“I chose to focus on black women because you are the canary in the coalmine...” Joanna Barsh, Director Emerita at McKinsey, joins host Ja’Nay Hawkins to talk about diversity and inclusion efforts at companies, and the importance of listening to the experiences and supporting the growth of Black women in the workplace. Joanna digs deep into the current structures and necessary changes within organizations to develop more inclusive environments, including building a diverse talent pipeline and promoting transparency. Joanna is a hit speaker at every MAKERS Conference; watch her from February 2020 here - https://finance.yahoo.com/video/joanna-barsh-2020-makers-conference-174919073.html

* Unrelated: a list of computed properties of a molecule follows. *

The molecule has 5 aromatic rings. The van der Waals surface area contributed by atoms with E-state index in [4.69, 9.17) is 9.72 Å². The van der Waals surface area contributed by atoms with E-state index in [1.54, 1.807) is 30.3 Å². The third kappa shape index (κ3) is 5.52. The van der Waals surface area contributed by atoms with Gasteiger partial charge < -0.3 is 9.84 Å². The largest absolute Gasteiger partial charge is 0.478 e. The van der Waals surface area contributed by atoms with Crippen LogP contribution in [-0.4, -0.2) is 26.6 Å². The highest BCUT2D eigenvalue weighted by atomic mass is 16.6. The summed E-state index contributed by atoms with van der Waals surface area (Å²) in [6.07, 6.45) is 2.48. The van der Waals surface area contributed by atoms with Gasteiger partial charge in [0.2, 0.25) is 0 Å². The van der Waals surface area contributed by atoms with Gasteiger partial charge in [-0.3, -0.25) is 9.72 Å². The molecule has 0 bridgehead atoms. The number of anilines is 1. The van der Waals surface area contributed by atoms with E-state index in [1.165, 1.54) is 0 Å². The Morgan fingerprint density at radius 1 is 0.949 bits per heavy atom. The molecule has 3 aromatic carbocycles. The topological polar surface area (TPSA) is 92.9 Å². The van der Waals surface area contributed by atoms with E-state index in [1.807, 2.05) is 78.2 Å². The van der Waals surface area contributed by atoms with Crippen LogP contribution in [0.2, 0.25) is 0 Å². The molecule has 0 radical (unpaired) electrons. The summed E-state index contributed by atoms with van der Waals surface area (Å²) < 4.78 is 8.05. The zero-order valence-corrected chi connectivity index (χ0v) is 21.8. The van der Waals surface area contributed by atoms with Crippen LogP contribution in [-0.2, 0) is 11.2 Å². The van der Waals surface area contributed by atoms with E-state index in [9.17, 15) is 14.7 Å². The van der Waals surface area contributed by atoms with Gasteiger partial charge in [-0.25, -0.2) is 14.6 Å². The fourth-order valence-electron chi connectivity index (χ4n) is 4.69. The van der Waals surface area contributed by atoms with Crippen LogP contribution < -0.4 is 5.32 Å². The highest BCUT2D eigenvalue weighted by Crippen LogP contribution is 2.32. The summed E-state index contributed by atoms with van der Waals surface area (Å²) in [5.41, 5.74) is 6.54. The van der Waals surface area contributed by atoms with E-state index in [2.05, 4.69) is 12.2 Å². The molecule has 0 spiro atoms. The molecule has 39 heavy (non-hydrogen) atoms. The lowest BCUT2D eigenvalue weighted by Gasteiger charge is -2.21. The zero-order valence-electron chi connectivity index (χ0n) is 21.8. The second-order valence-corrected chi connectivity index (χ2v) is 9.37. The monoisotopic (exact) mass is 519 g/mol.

- Scary Mommy
Maybe because I’m a white mother raising half-Black kids, I’m more surprised by the ways my kids’ daily lives are different than mine.
- In The Know
We’ve put together black LGBTQIA+ authors you should know about. Our team is dedicated to finding and telling you more about the products and deals we love. If you love them too and decide to purchase through the links below, we may receive a commission. Pricing and availability are subject to change.